Andrea Mantegna

Artist's Details

Andrea Mantegna was born in 1431 in Isola di Carturo, a town close to Padua, as son of a carpenter Biagio. He was only ten years old when he was adopted by painter Francesco Squarcione. He started to study in his workshop in Padua and he was already registered in Padua’s painters’ guild in 1445. In Padua Mantegna found a vibrant humanist-antiquarian atmosphere, which was influenced by Paolo Uccello and Filippo Lippi’s works. He was given a classical artistic education influenced by the Paduan works of Donatello. At the time of his graduation in 1457, he was given the decoration of the Ovetari chapel in the church of the Eremitans. Mantegna painted the Stories of St. James and St. Christopher, which were later almost completely lost due to the bombings of Padua in 1944. Thanks to the ancient copies and photographs Mantegna’s works can be memorized.

Following the decoration of the church of the Eremitans, Mantegna realized the polypych of San Luca for the church of Santa Giustina, which is nowadays kept in Pinacoteca di Brera in Milan. The painting represents his first step towards combined perspective of space, which culminates in the altarpiece of San Zeno church in Verona. In 1453 Mantegna married Niccolosa Bellini, daughter of Jacopo Bellini and sister of Gentile and Giovanni Bellini, who were among the most important and famous Venetian painters at the time.

In 1460 Ludovico III Gonzaga invited Andrea in Mantua, where he became a court painter. In four years he executed the internal decorations of the castle of San Giorgio, particularly the so-called Triptych of the Uffizi and the altarpiece with the Death of the Virgin, where all the ancient quotations were banished. Mantegna continued to work in the castle at least until 1474 decorating the Camera Picta for the marquis’s wife, Barbara of Brandenburg, which was one his greatest masterpieces involving the observer in the illustrative space. He also painted the portrait of Cardinal Ludovico Trevisan (1459-1460) and the portrait of Francesco Gonzaga (1461) during the years in Mantua. Under Federico II Gonzaga, who was a successor of Ludovico, between 1497 and 1502 Andrea begins to paint the nine canvases with the Triumph of Caesar in Gaul, a cycle of paintings where the painter interprets the ancient subject celebrating his patron as the new Caesar.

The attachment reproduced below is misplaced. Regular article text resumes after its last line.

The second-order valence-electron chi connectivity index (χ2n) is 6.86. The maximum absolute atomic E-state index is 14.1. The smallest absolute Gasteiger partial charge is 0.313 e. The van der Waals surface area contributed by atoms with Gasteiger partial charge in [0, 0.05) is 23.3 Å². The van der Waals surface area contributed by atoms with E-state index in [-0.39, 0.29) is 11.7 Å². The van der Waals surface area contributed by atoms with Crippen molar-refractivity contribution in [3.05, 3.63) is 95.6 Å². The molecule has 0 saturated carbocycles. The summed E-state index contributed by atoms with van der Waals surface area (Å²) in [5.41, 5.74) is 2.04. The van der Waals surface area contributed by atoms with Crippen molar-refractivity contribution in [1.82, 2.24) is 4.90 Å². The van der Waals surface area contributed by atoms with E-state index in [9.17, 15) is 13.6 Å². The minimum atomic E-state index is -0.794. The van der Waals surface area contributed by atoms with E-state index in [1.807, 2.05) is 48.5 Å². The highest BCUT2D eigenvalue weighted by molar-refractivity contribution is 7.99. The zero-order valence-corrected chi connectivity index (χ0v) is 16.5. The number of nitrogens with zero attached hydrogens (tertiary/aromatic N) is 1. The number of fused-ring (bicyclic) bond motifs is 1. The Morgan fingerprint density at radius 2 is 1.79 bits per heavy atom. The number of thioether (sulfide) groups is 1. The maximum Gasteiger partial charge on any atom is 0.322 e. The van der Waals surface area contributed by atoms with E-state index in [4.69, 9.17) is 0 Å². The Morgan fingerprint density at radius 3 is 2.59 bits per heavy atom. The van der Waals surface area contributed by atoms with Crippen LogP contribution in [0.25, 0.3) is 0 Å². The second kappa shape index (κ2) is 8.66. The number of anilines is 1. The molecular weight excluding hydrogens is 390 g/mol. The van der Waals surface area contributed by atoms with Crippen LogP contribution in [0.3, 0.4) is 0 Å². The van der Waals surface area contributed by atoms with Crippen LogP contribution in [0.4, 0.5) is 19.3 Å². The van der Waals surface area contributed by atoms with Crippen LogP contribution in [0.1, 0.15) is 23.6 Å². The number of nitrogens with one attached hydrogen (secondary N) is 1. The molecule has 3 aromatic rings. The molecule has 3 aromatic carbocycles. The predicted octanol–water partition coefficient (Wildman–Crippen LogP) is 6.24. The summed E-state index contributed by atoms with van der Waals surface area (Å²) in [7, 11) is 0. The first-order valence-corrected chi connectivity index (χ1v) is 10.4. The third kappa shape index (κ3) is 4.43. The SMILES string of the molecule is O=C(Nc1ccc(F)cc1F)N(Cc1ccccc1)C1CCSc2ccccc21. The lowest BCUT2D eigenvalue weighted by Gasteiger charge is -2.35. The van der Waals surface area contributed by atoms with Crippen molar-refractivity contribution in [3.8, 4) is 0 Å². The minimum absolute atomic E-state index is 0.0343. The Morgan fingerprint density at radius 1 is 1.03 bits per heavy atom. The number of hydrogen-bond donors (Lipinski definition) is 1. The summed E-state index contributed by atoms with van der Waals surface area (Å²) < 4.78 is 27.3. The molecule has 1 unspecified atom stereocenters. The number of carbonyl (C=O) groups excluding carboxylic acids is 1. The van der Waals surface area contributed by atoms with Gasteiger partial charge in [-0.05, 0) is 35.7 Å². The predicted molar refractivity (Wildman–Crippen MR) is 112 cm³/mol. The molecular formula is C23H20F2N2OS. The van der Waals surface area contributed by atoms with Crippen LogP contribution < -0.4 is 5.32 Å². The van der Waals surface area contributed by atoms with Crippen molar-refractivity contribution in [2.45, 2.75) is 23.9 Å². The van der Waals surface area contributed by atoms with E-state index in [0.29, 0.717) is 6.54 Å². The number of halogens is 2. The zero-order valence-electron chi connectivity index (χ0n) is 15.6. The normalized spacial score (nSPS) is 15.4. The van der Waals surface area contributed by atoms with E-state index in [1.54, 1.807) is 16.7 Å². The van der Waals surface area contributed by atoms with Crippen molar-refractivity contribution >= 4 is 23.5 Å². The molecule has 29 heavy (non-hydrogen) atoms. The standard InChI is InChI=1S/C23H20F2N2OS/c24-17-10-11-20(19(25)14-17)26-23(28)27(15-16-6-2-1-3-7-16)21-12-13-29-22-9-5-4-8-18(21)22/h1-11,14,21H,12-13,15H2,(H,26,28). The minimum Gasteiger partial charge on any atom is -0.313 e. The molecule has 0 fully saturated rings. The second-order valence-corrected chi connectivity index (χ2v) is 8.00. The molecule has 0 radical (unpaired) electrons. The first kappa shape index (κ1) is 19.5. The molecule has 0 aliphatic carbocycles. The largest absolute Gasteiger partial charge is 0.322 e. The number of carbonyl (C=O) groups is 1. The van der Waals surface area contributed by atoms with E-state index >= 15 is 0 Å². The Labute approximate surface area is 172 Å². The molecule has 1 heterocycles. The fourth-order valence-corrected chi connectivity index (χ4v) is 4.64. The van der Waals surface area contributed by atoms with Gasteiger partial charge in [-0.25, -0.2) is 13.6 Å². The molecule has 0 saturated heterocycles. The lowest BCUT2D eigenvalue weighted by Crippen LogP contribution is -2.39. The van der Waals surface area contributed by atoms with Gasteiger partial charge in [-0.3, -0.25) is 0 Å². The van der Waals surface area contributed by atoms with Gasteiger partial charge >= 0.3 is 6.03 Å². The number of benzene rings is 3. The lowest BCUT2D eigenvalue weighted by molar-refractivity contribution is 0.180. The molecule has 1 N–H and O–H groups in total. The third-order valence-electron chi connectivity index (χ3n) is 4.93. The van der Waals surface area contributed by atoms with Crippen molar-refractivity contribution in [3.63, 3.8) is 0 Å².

In 1487 Mantegna went to Rome to work in the papal court of Innocent VIII, who wanted to entrust him the decoration of the chapel in Beldevere in Vatican. He returned to Mantua three years later, in 1490. His production in the 1490s’ was characterized by the influence of the Thriumps and realized the Dead Christ and Three Mourners, located today in the Pinacoteca di Brera, the highlight of his years of perspective studies and an example of extreme naturalism. Madonna della Vittoria was commissioned by Francesco Gonzaga to celebrate the victory of the battle of Fornovo in 1495 against the French and the altarpiece of Trivulzio (1497) for the church of Santa Maria Ornago in Verona, situated today in the Pinacoteca of the Sforzesco Castle in Milan.

Mantegna returned to the court of Mantua in 1490 after the marriage of Francesco II Gonzaga and Isabella d’Este. As a gift, Mantegna decorated the studio of Francesco’s wife, but he only finished it in 1502. Isabella commissioned a cycle of mythological and allegorical subjects and Mantegna painted two canvases of Parnassus (1497) and the Triumph of Virtue (1499-1502) with complex compositions of characters and allegories, that took a lot of time.

The works of the last years, 1505-1506, were characterized by almost melancholic nuances, dark tones and skillful and innovative use of light and movement. The two canvases destined for his burial chapel in the church of Sant’Andrea in Mantua, the Baptism of Christ and the Holy Family with the family of St. John the Baptist as well as the St. Sebastian in the Galleria Franchetti of Venice were all attributed to this phase.

Andrea Mantegna died in Mantua on 13 September 1506. He was buried in the church of Sant’Andrea in Mantua, where the mortuary chapel was decorated by his students and young Correggio.

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